A photon is the smallest possible amplitude increment of an electromagnetic field. It’s like one notch on the volume knob of your stereo.
So a photon can’t be built up, gradually increase in energy, because a photon is the smallest possible energy increment.
Your questions about where the photon starts and ends up traveling suggest you are imagining a trajectory for the photon. There is no such animal. One way to think about it is that when the atom emits a single, pure photon, the probability amplitude of electric field intensity over a certain volume of space suddenly jumps up one notch. When the photon is observed, the probability amplitude suddenly concentrates at whatever place the photon was observed.
What happened in between? That is not knowable, since no observations were made, and knowledge without observation is logically contradictory.
The mechanics of which you speak, the exact details of photon emission from an atom, would involve very complicated relativistic calculations, because an infinite number of complicated processes involving the electron(s), the final (real) photon, and an infinite number of virtual photons must all be considered. Even calculating in complete detail what happens when a single isolated electron is coupled to the radiation field (i.e. allowed to interact with virtual photons) is a problem for which Julian Schwinger and Richard Feynmann jointly received a Nobel Prize. And the problem was not entirely solved.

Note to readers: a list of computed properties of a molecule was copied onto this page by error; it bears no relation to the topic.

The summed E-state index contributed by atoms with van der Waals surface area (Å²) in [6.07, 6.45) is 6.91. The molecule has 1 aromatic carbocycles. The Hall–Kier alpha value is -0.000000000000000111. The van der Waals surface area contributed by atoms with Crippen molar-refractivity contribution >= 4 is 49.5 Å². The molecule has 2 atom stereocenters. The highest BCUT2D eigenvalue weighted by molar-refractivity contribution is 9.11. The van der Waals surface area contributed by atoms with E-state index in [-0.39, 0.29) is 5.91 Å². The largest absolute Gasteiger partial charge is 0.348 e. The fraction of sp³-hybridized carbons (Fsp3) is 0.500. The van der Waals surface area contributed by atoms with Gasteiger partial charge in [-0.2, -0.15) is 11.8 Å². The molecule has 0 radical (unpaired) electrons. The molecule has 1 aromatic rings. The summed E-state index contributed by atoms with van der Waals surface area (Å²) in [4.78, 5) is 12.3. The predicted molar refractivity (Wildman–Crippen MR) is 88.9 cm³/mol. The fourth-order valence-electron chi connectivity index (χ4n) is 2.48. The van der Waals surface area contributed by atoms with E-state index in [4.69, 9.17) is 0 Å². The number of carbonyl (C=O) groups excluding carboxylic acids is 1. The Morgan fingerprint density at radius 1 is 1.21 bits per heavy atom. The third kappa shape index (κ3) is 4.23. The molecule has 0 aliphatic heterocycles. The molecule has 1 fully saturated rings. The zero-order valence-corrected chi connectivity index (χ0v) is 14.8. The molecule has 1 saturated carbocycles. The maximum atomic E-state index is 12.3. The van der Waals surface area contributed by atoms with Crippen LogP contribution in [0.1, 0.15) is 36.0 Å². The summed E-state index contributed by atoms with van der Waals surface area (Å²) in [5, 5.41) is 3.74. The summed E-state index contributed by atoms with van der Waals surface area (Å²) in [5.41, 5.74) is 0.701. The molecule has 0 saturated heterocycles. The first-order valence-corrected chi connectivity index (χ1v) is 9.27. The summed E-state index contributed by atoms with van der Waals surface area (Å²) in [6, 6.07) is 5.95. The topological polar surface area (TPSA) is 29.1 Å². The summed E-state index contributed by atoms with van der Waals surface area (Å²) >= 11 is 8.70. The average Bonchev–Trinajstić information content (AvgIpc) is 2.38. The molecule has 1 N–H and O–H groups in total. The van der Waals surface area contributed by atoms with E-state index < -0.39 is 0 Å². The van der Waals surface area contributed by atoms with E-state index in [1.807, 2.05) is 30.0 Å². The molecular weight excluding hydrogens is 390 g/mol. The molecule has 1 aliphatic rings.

A photon does not expend energy to travel. This reflects Aristotelian physics, not Newtonian. You need to consider the meaning of inertia.
Entropy is not like energy. It is not a physical measurable quantity. Entropy is a measure of the ignorance implied by your definition of the state of a system. Hence depending on how you define the state of the system you are considering, you may have different values of the entropy. Generally most physicists interested in a simple treatment of photon emission would work with a single wavefunction, for which the entropy would be and remain zero.